Friday, March 12, 2010

CFL Season In Jeopardy

From's Perry Lefko

The Canadian Football League and the Players' Association are headed for a showdown that could lead to a work stoppage and delay the start of the 2010 season.
One source speculated that the players may face a lockout.
The two sides have been working on a new collective bargaining agreement, but has learned talks have broken off in their efforts to get a new agreement and are not likely to resume until training camp begins in June, when the current deal expires.
The regular season is scheduled to begin July 1.
At issue is the percentage the players receive from the revenues taken in by the league. The split in the previous CBA had the players receiving a minimum of 56 per cent of the league revenues. If the salary cap, currently based at $4.20 million, does not meet the 56 per cent financial threshhold, the league must write a cheque to the players to make up the difference based on what is defined as a fail-safe provision.
However, the CFL is trying to change that by eliminating the current percentages, thus controlling the cap and dispensing with the fail-safe proviso.
The league had been enjoying some financial growth in recent years allowing increases in the cap, but that didn't happen for this season, which may be attributable to declining sources of revenues. The CFL, similar to many businesses, felt the financial pinch last year as advertisers clawed back. The greatest single stream of revenues for the league comes from TV, which annually yields about $15 million under the current deal that will expire after next season.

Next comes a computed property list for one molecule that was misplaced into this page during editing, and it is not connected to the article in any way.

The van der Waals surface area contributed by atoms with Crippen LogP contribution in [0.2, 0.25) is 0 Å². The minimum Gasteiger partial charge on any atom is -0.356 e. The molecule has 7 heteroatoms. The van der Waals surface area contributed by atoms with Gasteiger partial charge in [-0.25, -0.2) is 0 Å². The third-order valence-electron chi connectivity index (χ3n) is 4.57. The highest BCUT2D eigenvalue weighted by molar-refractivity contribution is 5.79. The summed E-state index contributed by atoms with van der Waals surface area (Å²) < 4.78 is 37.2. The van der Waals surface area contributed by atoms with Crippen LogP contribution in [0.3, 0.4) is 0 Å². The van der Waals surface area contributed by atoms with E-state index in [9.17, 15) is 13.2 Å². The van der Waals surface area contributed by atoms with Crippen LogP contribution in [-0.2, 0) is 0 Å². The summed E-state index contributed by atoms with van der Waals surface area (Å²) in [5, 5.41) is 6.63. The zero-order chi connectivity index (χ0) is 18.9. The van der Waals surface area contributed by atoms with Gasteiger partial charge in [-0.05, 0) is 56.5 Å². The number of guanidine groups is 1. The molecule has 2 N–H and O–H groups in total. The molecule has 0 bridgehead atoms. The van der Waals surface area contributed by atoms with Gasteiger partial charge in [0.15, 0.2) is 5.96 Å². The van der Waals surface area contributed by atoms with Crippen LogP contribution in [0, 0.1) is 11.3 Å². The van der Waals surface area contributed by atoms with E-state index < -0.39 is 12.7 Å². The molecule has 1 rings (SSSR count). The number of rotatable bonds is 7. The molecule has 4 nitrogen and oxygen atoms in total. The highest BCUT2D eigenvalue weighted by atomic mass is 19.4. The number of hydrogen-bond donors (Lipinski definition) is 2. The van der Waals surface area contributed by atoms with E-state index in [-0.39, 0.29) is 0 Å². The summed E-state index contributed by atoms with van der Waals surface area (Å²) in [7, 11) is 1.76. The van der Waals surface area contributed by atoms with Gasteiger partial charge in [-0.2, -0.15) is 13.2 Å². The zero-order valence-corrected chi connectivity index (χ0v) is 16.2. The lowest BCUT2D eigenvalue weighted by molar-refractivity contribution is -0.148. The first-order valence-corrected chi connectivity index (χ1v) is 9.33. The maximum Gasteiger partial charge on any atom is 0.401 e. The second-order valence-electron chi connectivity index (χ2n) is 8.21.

Stu Laird, CFLPA president, declined to comment on the status of negotiations. A CFL spokesman said Cohon would not comment do to the agreement with the CFLPA to not discuss negotiations publicly.
The declining revenues have exacerbated the costs of operating franchises in Hamilton and Toronto franchises, both of which are bleeding money in comparison to the other six franchises.
The CFL hired a law firm with expertise dealing with labour strife involving major sport leagues. The lead lawyer that is negotiating for the CFL worked for the NHL in its battle with the NHLPA, which led to a lockout in 2004-05.
While there had been considerable attention at last year's Grey Cup drawn to the possibility of the CFL reducing the number of starting Canadians from seven to four -- an issue that commissioner Mark Cohon addressed by repeatedly saying, "We understand the importance of Canadians."


Anonymous said...

Sportnet seems to break alot of stories that dont seem to be true. Just my 2 cents, ill believe it when I see it.

Anonymous said...

The players aren't stupid enough to have this happen. Millionaires in the NFL can afford to sit out a while, but the last time I looked there are no guys getting a million plus a year in the CFL.


Anonymous said...

Yeah OK! I'll believe this one when I see it.

Anonymous said...

A strike will kill the CFL!

peter dalla riva